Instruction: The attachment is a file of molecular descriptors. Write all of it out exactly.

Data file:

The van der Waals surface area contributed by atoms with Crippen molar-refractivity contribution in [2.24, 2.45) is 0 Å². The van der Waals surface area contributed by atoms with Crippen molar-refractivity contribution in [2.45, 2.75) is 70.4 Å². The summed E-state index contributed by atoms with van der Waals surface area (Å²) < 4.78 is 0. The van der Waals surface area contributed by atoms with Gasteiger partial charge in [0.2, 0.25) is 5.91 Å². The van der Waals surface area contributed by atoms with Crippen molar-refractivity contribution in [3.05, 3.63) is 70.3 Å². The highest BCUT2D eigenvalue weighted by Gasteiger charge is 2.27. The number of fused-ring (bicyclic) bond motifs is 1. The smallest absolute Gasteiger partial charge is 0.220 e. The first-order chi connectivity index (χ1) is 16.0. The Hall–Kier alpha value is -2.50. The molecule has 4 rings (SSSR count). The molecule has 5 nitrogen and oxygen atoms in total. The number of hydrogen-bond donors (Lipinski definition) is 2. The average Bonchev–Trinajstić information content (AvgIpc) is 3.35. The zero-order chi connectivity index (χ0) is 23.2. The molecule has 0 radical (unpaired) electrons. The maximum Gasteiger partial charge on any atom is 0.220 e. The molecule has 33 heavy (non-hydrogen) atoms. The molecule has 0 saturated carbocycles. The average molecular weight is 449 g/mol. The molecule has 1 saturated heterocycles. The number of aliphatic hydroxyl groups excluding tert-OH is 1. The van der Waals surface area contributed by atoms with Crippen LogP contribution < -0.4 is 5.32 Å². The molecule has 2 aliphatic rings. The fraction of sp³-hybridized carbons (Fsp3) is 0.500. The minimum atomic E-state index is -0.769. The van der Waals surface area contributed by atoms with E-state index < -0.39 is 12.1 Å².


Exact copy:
The van der Waals surface area contributed by atoms with Crippen molar-refractivity contribution in [2.24, 2.45) is 0 Å². The van der Waals surface area contributed by atoms with Crippen molar-refractivity contribution in [2.45, 2.75) is 70.4 Å². The summed E-state index contributed by atoms with van der Waals surface area (Å²) < 4.78 is 0. The van der Waals surface area contributed by atoms with Gasteiger partial charge in [0.2, 0.25) is 5.91 Å². The van der Waals surface area contributed by atoms with Crippen molar-refractivity contribution in [3.05, 3.63) is 70.3 Å². The highest BCUT2D eigenvalue weighted by Gasteiger charge is 2.27. The number of fused-ring (bicyclic) bond motifs is 1. The smallest absolute Gasteiger partial charge is 0.220 e. The first-order chi connectivity index (χ1) is 16.0. The Hall–Kier alpha value is -2.50. The molecule has 4 rings (SSSR count). The molecule has 5 nitrogen and oxygen atoms in total. The number of hydrogen-bond donors (Lipinski definition) is 2. The average Bonchev–Trinajstić information content (AvgIpc) is 3.35. The zero-order chi connectivity index (χ0) is 23.2. The molecule has 0 radical (unpaired) electrons. The maximum Gasteiger partial charge on any atom is 0.220 e. The molecule has 33 heavy (non-hydrogen) atoms. The molecule has 0 saturated carbocycles. The average molecular weight is 449 g/mol. The molecule has 1 saturated heterocycles. The number of aliphatic hydroxyl groups excluding tert-OH is 1. The van der Waals surface area contributed by atoms with Crippen LogP contribution < -0.4 is 5.32 Å². The molecule has 2 aliphatic rings. The fraction of sp³-hybridized carbons (Fsp3) is 0.500. The minimum atomic E-state index is -0.769. The van der Waals surface area contributed by atoms with E-state index < -0.39 is 12.1 Å².